Would learning shorthand (e.g, handywrite, gregg, pitman) increase productivity?
I came across David Allen's anecdote about calculating how much time over the course of a career/lifetime is wasted by not learning to touch-type. That got me thinking about low-tech improvements, specifically replacing my mixed longhand/printing with a shorthand method. Has anyone here experimented or have anecdotes to share about learning shorthand as a productivity improvement?
Even though I have a computer related job, I still do a lot of low-tech writing in staff meetings (notes), low-tech collection/paper inbox, annotating printouts, and journal entries (work and personal) among other things. Assuming I write an hour a day on average, every business day for a 25-year career, that comes to an amazing 6,250 hours. Even a 50% improvement would result in ~1 year of added time (!). From what I've read about systems like handiwrite and Gregg, the improvement could be much more than that.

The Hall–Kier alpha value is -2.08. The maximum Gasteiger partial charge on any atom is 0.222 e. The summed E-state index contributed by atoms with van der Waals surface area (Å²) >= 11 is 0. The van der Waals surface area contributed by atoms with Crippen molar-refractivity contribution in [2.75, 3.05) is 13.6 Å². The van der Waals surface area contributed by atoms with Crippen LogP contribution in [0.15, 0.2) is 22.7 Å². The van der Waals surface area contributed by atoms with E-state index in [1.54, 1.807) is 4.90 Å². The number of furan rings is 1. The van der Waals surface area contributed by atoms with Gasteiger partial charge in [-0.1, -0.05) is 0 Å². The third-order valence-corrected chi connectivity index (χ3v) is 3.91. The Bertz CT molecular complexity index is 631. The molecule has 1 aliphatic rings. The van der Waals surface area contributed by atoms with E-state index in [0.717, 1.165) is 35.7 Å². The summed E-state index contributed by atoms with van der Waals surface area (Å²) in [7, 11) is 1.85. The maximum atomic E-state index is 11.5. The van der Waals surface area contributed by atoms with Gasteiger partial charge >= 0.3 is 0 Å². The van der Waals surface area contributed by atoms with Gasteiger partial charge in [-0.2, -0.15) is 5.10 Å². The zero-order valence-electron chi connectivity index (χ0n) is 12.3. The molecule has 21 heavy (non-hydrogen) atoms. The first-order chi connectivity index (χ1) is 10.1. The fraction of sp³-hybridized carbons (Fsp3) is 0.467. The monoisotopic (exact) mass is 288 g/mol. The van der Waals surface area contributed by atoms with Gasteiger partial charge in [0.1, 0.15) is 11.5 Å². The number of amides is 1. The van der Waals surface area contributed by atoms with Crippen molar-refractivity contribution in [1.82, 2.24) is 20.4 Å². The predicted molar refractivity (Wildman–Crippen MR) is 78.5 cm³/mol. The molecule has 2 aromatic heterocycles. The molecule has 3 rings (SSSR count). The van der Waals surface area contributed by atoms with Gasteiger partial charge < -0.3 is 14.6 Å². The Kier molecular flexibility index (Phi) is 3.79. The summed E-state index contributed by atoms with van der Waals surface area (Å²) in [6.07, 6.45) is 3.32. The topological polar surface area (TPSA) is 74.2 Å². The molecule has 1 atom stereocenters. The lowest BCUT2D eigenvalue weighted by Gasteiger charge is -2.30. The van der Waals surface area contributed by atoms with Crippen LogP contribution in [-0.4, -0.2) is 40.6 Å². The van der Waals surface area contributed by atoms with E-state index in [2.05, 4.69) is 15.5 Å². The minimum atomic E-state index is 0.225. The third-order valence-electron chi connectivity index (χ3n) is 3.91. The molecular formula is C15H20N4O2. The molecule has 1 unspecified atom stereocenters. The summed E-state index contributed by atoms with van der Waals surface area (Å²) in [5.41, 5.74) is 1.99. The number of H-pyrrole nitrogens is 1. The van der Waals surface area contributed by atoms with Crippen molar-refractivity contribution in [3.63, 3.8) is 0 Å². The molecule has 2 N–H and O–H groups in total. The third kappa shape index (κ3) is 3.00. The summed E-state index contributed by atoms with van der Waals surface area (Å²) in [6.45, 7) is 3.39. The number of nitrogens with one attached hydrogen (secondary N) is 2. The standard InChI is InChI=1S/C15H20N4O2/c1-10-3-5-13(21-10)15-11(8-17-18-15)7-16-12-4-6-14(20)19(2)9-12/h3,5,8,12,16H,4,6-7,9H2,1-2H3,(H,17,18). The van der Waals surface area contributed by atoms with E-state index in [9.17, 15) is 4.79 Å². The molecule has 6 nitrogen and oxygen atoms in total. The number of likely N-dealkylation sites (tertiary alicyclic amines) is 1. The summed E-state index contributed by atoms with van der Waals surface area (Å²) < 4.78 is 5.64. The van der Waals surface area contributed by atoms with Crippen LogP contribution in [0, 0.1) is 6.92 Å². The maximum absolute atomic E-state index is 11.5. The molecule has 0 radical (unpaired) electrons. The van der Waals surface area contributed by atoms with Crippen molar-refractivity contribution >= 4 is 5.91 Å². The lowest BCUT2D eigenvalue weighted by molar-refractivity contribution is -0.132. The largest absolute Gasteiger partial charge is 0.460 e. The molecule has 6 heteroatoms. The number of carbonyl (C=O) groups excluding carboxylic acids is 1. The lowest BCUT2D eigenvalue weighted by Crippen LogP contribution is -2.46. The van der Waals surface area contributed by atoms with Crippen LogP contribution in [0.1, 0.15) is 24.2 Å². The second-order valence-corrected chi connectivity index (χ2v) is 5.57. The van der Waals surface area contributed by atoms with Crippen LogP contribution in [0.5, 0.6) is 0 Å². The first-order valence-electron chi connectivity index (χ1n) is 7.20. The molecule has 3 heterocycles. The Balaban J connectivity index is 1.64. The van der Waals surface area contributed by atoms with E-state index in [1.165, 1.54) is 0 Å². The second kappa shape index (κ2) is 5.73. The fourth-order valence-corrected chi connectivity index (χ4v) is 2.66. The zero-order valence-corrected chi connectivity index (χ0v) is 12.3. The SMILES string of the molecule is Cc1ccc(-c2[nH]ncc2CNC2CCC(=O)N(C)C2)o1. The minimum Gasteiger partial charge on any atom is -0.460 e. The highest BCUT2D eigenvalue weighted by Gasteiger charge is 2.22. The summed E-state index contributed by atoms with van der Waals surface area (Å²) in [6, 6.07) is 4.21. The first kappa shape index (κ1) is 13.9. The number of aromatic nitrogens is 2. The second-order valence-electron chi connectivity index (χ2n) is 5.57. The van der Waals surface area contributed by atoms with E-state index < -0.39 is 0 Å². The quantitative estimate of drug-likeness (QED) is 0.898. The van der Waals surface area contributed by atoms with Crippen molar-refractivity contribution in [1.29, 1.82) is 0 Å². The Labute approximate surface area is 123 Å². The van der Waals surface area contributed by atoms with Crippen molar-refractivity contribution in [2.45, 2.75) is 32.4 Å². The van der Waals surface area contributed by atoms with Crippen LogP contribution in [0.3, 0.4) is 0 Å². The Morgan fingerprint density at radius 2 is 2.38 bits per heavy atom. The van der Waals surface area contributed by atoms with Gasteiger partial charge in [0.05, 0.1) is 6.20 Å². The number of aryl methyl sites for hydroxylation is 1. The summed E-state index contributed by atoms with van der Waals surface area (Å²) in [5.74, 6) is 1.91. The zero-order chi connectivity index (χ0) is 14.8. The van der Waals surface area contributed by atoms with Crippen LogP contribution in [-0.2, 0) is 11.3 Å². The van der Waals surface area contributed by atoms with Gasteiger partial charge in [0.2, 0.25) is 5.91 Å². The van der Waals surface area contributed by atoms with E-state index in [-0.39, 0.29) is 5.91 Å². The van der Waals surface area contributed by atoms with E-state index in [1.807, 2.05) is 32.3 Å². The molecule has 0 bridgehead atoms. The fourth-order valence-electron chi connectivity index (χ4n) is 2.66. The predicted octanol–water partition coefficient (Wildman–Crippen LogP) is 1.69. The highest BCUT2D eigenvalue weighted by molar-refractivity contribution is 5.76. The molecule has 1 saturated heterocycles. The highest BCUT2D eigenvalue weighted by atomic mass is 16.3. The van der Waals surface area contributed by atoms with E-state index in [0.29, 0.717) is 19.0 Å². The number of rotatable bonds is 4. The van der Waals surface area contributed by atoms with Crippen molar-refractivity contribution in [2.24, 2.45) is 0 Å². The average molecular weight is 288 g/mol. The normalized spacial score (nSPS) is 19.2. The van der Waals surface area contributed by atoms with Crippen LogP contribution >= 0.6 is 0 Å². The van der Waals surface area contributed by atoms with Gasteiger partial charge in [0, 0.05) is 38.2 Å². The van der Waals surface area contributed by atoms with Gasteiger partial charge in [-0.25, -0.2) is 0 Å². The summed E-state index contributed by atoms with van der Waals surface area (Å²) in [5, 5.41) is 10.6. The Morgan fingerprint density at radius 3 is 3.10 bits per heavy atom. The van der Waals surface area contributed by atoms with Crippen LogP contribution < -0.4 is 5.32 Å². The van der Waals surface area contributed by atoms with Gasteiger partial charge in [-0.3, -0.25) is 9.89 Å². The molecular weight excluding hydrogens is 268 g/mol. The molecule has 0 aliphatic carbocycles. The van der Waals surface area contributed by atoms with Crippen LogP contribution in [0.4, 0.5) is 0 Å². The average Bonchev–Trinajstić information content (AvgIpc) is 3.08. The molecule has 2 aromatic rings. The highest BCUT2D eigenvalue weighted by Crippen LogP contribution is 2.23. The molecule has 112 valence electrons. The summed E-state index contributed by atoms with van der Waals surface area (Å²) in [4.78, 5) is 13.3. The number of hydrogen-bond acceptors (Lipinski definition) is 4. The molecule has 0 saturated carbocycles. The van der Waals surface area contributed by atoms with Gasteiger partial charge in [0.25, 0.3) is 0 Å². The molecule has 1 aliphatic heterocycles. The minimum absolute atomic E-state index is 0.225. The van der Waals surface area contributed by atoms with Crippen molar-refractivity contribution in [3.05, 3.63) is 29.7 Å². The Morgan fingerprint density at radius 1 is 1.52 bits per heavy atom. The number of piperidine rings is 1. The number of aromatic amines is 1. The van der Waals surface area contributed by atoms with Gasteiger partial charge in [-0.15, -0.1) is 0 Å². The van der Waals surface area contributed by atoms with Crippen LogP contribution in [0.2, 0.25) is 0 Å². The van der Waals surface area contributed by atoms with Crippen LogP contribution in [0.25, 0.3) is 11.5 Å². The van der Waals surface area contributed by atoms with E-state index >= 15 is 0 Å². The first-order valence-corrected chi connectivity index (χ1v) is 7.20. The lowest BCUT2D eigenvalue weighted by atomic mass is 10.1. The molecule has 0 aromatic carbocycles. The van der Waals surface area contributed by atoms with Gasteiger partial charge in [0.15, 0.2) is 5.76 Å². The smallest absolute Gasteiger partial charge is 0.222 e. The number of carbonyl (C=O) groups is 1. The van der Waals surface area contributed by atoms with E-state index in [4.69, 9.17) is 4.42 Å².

Of course the tradeoff is that it takes quite a lot of practice to get proficient at shorthand, and that's time that could be spent doing more productive things. Shorthand would take longer to learn than typing...
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